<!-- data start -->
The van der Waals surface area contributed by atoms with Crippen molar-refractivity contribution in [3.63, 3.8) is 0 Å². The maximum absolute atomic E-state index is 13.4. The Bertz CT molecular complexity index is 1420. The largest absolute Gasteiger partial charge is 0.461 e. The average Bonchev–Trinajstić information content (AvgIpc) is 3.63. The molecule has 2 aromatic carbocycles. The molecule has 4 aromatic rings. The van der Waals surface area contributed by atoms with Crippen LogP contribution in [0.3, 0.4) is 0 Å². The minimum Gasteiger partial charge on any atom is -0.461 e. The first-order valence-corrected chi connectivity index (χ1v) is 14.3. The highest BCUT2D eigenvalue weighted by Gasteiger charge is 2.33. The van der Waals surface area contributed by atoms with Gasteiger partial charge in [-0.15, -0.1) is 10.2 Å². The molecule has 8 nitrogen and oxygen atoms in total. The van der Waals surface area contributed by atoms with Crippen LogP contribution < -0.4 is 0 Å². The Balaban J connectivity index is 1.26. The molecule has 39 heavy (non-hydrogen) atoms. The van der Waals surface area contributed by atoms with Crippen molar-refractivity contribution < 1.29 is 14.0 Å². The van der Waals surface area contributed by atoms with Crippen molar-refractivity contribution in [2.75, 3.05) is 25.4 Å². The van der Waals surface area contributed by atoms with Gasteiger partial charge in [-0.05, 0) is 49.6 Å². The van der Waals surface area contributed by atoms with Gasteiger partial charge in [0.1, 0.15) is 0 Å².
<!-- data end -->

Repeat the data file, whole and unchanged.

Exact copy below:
The van der Waals surface area contributed by atoms with Crippen molar-refractivity contribution in [3.63, 3.8) is 0 Å². The maximum absolute atomic E-state index is 13.4. The Bertz CT molecular complexity index is 1420. The largest absolute Gasteiger partial charge is 0.461 e. The average Bonchev–Trinajstić information content (AvgIpc) is 3.63. The molecule has 2 aromatic carbocycles. The molecule has 4 aromatic rings. The van der Waals surface area contributed by atoms with Crippen LogP contribution in [0.3, 0.4) is 0 Å². The minimum Gasteiger partial charge on any atom is -0.461 e. The first-order valence-corrected chi connectivity index (χ1v) is 14.3. The highest BCUT2D eigenvalue weighted by Gasteiger charge is 2.33. The van der Waals surface area contributed by atoms with Gasteiger partial charge in [-0.15, -0.1) is 10.2 Å². The molecule has 8 nitrogen and oxygen atoms in total. The van der Waals surface area contributed by atoms with Crippen LogP contribution < -0.4 is 0 Å². The Balaban J connectivity index is 1.26. The molecule has 39 heavy (non-hydrogen) atoms. The van der Waals surface area contributed by atoms with Crippen molar-refractivity contribution < 1.29 is 14.0 Å². The van der Waals surface area contributed by atoms with Crippen molar-refractivity contribution in [2.75, 3.05) is 25.4 Å². The van der Waals surface area contributed by atoms with Gasteiger partial charge in [-0.05, 0) is 49.6 Å². The van der Waals surface area contributed by atoms with Gasteiger partial charge in [0.1, 0.15) is 0 Å².